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Mediators of Inflammation
Volume 2015, Article ID 350564, 11 pages
Research Article

Anti-Inflammatory Effect of 1,3,5,7-Tetrahydroxy-8-isoprenylxanthone Isolated from Twigs of Garcinia esculenta on Stimulated Macrophage

1Murad Research Center for Modernized Chinese Medicine, Shanghai University of Traditional Chinese Medicine, Cailun Road 1200, Shanghai 201203, China
2School of Pharmacy, Shanghai University of Traditional Chinese Medicine, Cailun Road 1200, Shanghai 201203, China
3Engineering Research Center of Shanghai Colleges for TCM New Drug Discovery, Cailun Road 1200, Shanghai 201203, China
4Department of Biochemistry and Molecular Medicine, George Washington University, I Street, Washington, DC 20037, USA

Received 24 June 2015; Revised 30 August 2015; Accepted 3 September 2015

Academic Editor: Francesco Maione

Copyright © 2015 Dan-Dan Zhang et al. This is an open access article distributed under the Creative Commons Attribution License, which permits unrestricted use, distribution, and reproduction in any medium, provided the original work is properly cited.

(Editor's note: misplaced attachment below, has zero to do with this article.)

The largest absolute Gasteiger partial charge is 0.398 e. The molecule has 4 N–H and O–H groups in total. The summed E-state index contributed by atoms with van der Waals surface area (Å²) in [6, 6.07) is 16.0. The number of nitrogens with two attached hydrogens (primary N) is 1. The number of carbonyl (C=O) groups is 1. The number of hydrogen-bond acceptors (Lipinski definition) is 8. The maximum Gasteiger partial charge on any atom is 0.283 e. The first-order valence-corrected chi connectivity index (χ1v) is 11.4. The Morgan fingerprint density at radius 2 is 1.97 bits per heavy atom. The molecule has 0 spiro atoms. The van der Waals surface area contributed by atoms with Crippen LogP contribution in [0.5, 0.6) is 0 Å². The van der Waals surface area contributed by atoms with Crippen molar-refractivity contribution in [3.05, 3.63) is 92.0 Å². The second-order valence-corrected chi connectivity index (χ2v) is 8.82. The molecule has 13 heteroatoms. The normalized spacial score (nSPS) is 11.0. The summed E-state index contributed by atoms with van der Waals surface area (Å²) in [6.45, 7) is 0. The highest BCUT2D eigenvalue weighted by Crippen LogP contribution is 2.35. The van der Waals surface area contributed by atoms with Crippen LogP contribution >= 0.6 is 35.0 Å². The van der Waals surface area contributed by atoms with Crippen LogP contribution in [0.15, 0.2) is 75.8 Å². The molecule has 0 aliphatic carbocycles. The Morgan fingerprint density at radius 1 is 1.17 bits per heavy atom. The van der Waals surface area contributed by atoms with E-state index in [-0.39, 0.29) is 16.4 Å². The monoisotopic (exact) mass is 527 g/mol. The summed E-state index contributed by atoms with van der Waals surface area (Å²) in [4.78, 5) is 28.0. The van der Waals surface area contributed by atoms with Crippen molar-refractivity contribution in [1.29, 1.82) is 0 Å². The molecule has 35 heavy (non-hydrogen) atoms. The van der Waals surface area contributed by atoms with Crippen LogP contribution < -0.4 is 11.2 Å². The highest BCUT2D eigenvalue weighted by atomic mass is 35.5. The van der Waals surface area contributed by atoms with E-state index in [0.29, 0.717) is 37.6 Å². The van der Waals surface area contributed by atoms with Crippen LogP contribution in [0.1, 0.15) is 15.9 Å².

Garcinia Linn. plants having rich natural xanthones and benzophenones with anti-inflammatory activity attracted a great deal of attention to discover and develop them as potential drug candidates. Through screening targeting nitric oxide accumulation in stimulated macrophage, we found that 1,3,5,7-tetrahydroxy-8-isoprenylxanthone (TIE) had potential anti-inflammatory effect. To understand how TIE elicits its anti-inflammatory activity, we uncovered that it significantly inhibits the production of nitric oxide (NO) and prostaglandin E2 (PGE2) in LPS/IFNγ-stimulated RAW264.7 cells. In further study, we showed that TIE reduced the expression of inducible nitric oxide synthase (iNOS) and cyclooxygenase-2 (COX-2), two key molecules responsible for the production of NO and PGE2 during inflammation progress. Additionally, TIE also suppressed the expression of inflammatory cytokines IL-6, IL-12, and TNF-α. TIE-led suppression in iNOS, COX-2, and cytokines production were probably the consequence of TIE’s capability to block ERK and p38MAPK signaling pathway. Moreover, TIE blocked activation of nuclear factor-kappa B (NF-κB) as well as NF-κB regulation of miR155 expression. Our study suggests that TIE may represent as a potential therapeutic agent for the treatment of inflammatory diseases.